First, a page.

The growth of plants is expensive and requires the consumption of nutrients. The majority of potted plants are limited in resources, which means that the growth rate is limited.
If you’ve been over-fertilizing your begonia, it could take advantage of the opportunity to get started growing rapidly and eventually becoming sagging. This is particularly true during warmer temperatures – more about this later.
Begonias as per the conventional wisdom, benefit from smaller pots than average. A tiny amount of root binding is perfect for keeping your plant neat and healthy. If you allow your begonia too large a area, the plant will take the chance to expand as fast as it can in the new area.
Repot your begonias when they’re completely root-bound. If you are looking for a new pot, select one that is just one inches (2.5cm) or more over the entire top. If you offer greater than one inch, they’ll need a mile in this instance the mile is straight upwards.
Begonias lose their leaves when they get older. A mature begonia can be prone to legginess because the leaves on the stems that are older are shed. In contrast to other forms of leggyness, this one isn’t caused by excessive growth. Instead, it is due to losing its hair, something that many gardeners will certainly recognize!
How To Fix Your Leggy Begonia
Giving your begonia’s leggy limbs cut is the most effective way to tackle it! The act of slicing your begonia’s swollen stems and pinching its uncontrolled growth, however dramatic as it might appear as it is the best method to bring the growth under control.
Cane begonias need to be cut regularly to promote a more robust growth. Other species are benefited by having overly strangly growth cut off as well.
Begonias that are tuberous or rhizomatous benefit from the removal of leaves and will provide you with new growth and better developed growth.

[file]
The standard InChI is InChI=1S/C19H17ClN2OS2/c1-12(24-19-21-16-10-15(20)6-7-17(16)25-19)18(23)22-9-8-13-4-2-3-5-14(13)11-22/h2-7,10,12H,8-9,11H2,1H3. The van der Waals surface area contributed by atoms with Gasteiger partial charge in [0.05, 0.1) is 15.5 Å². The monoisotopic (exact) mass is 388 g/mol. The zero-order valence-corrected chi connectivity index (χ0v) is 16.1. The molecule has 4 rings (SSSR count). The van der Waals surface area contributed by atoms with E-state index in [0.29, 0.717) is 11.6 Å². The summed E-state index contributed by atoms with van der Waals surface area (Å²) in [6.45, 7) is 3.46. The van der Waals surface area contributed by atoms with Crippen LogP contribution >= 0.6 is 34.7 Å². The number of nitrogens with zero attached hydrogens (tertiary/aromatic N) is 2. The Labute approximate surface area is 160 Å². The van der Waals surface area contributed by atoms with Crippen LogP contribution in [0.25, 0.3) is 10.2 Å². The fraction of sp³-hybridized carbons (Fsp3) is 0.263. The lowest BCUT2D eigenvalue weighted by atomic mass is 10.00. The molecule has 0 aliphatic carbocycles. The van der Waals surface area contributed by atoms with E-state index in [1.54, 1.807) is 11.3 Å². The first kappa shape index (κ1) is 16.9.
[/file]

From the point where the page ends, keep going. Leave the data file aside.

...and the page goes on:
It might seem harsh It may seem brutal, but there isn’t much you can do about it. You’ll need cutting shears for pruning ( This is my preferred one) I would suggest a bowl or jar of water for cuttings that are larger More on that later! It is best to perform your pruning during the warm seasons in the time when your plant’s in full bloom as well.
- Have a closer look at the shape of your begonia before you start. Are you able to see if it is skewed towards one direction? Do you wish to save one leaves? Since you only have the ability to cut one time, think about the things you would like to save and which you’ll need to be cut off.
- Start by removing the highest stalks that are thin and the longest. Cut just above the nodes of growth to give your plant something it can work on when it begins to grow new leaves.
- Don’t be scared! The process of trimming a cane begonia enables you to cut off as much as two-thirds of a stem without worrying about killing the plant. Different varieties might not require as vigorous a trimming, but any delicate begonia can benefit from having its overgrown stems and stems cut back.
- Refill any water that are lost in pruning by giving your plant a drink before returning the plant to its original spot to recuperate.